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Chinese steel exporters to exploit new ways after losing rebate


China's decision to cancel tax rebates on boron-steel exports could pile the pressure on low-end producers and cut iron ore demand in the short term, but mills are already looking to exploit other ways, analysts said.

China's steel exports surged 46.8 per cent from January to November last year, with overseas markets providing a much-needed lifeline for mills struggling with sluggish domestic demand and chronic oversupply.

Their competitiveness was helped by a policy originally aimed at encouraging value-added steel production but which allowed exporters to claim back tax of 9-13 per cent by adding just 0.0008 per cent of boron to their products.

China's finance ministry said at the end of last year that it would remove rebates for four boron-added steel products from January 1. It said the move targeted products that caused excessive pollution.

Boron-added steel amounted to 44 per cent of China's total steel exports in the first 10 months of 2014, according to industry consultancy Mysteel, and before the move was announced, analysts feared it could cut iron ore demand by 5 million tonnes a month and further erode prices, which fell around 50 per cent last year.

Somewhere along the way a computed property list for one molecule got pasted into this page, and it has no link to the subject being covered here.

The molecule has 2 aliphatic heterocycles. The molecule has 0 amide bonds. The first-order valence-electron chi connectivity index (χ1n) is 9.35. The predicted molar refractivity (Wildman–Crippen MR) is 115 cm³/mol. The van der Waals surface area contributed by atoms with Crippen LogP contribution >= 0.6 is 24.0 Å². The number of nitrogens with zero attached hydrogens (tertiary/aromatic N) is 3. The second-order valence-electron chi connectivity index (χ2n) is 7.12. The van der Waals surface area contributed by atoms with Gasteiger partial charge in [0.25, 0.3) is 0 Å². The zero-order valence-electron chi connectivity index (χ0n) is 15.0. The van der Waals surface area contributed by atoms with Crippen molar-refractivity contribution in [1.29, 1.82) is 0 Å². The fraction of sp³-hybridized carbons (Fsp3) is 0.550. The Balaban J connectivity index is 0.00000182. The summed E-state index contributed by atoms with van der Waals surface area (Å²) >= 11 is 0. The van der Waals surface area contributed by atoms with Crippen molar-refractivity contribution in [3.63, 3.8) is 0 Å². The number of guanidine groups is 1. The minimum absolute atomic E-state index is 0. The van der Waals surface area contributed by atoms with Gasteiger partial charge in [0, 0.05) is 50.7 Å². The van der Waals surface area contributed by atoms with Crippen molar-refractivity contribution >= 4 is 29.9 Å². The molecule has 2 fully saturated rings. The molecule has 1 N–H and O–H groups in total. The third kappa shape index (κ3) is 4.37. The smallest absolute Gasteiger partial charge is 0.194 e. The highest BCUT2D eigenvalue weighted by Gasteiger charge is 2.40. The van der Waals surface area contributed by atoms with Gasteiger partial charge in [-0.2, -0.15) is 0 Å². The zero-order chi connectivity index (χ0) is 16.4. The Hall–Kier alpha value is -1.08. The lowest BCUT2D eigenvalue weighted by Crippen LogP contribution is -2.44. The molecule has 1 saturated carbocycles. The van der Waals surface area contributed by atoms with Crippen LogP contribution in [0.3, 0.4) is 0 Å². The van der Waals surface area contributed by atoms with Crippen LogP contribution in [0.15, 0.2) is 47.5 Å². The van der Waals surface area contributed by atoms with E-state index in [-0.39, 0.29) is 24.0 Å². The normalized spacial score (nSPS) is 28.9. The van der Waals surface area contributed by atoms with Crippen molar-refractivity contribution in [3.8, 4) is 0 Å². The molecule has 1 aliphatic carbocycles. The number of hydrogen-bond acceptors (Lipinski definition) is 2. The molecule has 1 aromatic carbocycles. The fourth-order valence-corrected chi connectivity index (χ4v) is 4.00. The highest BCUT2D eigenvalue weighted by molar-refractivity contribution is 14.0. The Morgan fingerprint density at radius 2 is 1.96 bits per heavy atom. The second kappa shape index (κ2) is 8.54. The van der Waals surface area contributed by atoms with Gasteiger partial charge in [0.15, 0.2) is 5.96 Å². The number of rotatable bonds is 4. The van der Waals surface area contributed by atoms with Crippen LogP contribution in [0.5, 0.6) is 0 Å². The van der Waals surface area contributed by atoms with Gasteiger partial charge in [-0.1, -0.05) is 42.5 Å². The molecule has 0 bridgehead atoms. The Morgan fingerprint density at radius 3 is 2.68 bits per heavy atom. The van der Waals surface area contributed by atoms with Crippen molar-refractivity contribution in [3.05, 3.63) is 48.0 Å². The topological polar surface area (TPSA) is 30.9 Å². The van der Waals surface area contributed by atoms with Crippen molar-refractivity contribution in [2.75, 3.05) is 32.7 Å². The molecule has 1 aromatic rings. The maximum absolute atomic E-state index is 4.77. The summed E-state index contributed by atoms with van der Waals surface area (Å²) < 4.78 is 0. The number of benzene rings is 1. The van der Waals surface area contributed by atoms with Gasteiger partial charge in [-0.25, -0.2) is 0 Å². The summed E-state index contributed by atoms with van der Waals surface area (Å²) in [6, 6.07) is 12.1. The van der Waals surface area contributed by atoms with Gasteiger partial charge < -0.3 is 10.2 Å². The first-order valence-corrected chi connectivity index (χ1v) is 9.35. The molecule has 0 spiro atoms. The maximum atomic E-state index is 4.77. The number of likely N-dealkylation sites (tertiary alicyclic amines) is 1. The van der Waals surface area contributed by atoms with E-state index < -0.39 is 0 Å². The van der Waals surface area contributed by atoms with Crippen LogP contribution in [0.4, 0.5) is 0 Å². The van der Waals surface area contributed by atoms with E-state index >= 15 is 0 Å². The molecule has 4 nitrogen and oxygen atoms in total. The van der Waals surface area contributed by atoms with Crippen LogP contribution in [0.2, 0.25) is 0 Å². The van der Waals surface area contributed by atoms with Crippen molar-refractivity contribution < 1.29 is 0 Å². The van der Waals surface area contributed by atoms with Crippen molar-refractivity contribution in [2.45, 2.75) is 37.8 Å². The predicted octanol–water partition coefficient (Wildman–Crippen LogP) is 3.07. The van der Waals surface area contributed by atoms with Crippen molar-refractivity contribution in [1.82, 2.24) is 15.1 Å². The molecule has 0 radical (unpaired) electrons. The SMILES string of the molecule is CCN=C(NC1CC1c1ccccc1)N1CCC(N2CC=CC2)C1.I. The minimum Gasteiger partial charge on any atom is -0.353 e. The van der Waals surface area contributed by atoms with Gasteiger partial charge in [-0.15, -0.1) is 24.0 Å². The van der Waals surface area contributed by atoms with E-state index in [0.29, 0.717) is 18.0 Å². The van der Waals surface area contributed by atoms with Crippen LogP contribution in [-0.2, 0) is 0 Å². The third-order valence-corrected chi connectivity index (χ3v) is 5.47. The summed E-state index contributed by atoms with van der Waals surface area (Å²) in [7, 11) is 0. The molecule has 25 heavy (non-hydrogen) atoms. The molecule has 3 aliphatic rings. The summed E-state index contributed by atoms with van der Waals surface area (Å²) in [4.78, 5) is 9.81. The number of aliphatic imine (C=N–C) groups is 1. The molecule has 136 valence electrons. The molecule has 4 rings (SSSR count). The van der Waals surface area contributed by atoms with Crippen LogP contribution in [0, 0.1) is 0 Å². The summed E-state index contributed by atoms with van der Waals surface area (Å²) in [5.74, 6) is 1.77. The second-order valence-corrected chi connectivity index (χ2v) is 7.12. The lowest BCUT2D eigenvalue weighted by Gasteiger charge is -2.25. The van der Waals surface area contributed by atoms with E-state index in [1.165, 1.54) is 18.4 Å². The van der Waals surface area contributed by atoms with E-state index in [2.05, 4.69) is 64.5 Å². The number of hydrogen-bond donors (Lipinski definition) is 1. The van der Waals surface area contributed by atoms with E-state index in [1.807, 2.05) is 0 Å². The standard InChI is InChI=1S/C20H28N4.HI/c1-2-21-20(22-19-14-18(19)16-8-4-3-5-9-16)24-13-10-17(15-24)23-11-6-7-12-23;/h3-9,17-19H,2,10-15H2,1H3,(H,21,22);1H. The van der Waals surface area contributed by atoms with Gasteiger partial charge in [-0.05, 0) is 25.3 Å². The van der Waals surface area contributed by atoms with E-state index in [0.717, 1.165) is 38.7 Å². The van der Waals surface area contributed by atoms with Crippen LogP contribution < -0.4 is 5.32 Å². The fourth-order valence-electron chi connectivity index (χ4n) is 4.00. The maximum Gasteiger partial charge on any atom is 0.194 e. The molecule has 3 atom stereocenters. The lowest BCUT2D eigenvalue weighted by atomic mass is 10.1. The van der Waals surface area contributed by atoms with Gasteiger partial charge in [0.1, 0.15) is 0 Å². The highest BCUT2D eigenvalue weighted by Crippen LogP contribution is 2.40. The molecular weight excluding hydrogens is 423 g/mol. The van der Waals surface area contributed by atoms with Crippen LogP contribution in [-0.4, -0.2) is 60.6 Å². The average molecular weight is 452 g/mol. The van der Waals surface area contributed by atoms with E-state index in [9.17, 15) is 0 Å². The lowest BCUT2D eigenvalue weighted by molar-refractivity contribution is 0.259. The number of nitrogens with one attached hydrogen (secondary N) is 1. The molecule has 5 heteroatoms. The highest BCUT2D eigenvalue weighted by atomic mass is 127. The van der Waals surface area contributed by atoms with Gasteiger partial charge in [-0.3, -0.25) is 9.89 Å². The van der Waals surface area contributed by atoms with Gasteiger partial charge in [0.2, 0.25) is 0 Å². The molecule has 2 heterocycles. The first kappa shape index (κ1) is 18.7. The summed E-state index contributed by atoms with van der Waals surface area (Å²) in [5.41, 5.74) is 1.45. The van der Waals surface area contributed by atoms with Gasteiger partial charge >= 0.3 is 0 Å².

But the cancellation didn't cover all boron steel, with rebates kept in place for boron-added hot-rolled coil. Alloys containing other elements weren't included either, giving producers an opportunity to find alternatives.

"Chinese steel mills have already foreseen changes in the rebate policy that should go into effect this year, and they started substituting boron with other alloys such as manganese and chromium steel," said Yu Yang, a Shanghai-based analyst at Shenyin & Wanguo Futures.

"Boron is the cheapest alloy, manganese and chromium are a bit more expensive," she said.

Morgan Stanley analysts said in a note on Monday that the cost of switching from boron to chrome would be around 40 yuan ($6) per tonne, far lower than the rebates on offer.

Data from the China Iron and Steel Association showed that more than 90 per cent of additional output in the first half of last year was diverted to foreign markets, shielding many vulnerable mills from the impact of a slowdown in demand.

Mysteel said the rebate cancellation could cut exports by a third in the first quarter of 2015, but it could be offset by new rules aimed at encouraging higher-end exports. Even without the rebate, Chinese steel prices remained far lower than prices overseas, it added.

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